Monday, April 02, 2007
Scripture: Psalm 42:1-2a As a deer pants for flowing streams, so pants my soul for you, O God. My soul thirsts for God, for the living God.
There is an old saying that goes “Familiarity breeds contempt.” I would like to suggest that familiarity also breeds assumptions, and that the unfulfilled expectations that come from the assumptions is what cause the contempt.
Please don’t turn away from reading the rest of this. I know it’s a Monday morning and what I just presented may be too deep to consider this early in the week. But I think the Holy Spirit would like to teach us something about assumptions.
The 42nd Psalm is very familiar. In fact, when you read the first verse, you probably start singing the song in your mind.
“As the deer panteth for the water so my soul longeth after you.”
Our familiarity with this verse may have caused us to make an assumption about what it means, which in turn may lead us to resenting the unfulfilled expectations it seems to imply. You see, we probably think this verse describes the positive attitude of a person in right relationship with God. Preachers have challenged us to make this verse the description of our hunger for God. We have been set up to believe that unless we have this kind of passion and thirst for the Living God we are somehow failing. Well I think those assumptions are wrong…dead wrong.
The spiritual condition of the person writing this Psalm is not healthy. They are in a place of feeling isolated from God. In verse 2 they ask the question, “When shall I come and appear before God?” They are spending sleepless nights crying about the hurtful words of others who question the reality of their relationship with God (verse 3). The author looks back at the past why his relationship with God can’t what it once was. (verse 4) Then twice he describes himself as downcast and in turmoil. (verses 5 and 11) That doesn’t sound like the kind of spiritual attitude that should be set up as our standard of excellence.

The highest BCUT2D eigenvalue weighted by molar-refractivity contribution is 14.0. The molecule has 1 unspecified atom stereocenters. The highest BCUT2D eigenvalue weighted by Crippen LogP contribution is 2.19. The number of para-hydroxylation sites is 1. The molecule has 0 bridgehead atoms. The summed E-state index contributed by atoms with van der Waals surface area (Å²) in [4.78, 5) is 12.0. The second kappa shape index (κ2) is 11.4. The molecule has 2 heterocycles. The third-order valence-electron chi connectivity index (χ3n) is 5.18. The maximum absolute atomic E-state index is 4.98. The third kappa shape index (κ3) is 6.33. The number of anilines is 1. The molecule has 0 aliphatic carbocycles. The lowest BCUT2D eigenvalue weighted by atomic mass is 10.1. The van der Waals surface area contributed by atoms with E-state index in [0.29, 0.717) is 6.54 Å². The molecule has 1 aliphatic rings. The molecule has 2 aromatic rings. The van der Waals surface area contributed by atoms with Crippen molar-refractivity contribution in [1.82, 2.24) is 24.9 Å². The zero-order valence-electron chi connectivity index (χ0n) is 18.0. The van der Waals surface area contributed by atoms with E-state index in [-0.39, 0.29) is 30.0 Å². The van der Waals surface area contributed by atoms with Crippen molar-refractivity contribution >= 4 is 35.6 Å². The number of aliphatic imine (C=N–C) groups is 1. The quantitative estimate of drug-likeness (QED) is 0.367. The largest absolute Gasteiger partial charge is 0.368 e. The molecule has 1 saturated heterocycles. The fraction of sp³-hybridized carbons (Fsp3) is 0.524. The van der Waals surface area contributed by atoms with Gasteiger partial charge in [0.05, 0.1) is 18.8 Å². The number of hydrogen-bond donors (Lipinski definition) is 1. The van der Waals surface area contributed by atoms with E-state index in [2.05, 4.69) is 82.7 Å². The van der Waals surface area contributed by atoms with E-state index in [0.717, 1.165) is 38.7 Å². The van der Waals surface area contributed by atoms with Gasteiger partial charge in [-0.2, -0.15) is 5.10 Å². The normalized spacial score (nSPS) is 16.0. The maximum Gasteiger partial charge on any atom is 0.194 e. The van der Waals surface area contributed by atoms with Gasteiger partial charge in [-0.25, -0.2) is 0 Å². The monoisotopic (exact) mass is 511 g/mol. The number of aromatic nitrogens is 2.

Now, let me say that when we do get in those places of discouragement and despair, and we all do, our thirst for God is the only hope we have. We will talk more about that tomorrow when we look at Psalm 43, which continues in the same line of thinking as Psalm 42. But for today, it would be wise for us to consider how much of our discouragement is based on unfulfilled expectations because we have made false assumptions about what the Bible really says.
For example, we are probably very familiar with the verse from Psalm 118 that says, “This is the day that the Lord has made; Let us rejoice and be glad in it.” In fact, I have that verse decaled on the wall of my house. However, our familiarity with it has led us to make an assumption that today, and every day, is the day the Lord has made. As a result, we have an expectation that we should be rejoicing about today and all of its activities and events. Then, when things go bad with today, and we get discouraged about the deteriorating circumstances of life, we feel like spiritual failures. All because we made a false assumption about a Bible verse.
Now, while other verses is Scripture tell us that when we walk by the Spirit of God in faith we can rejoice even in the middle of trying circumstances, the verse in Psalm 118:24 specifically refers to THE DAY – THE ONE DAY – when the stone the builders rejected was made the Chief Cornerstone: the day Jesus died on the cross for our sins. That ONE DAY is the day the Lord has made and the day in which we are to rejoice. Then, and only then, will we avoid the discouragement of daily trials because our focus is on the irreversible redemption of God paid for once-and-for-all by Jesus Christ.
So, the challenge is to truly study God’s Holy Word, and not let familiarity breed assumptions, which breed unrealistic expectations, which breed contempt. No matter how many times you’ve read a verse or heard teaching on it – study it like it’s the first time and let the Holy Spirit teach you its truth.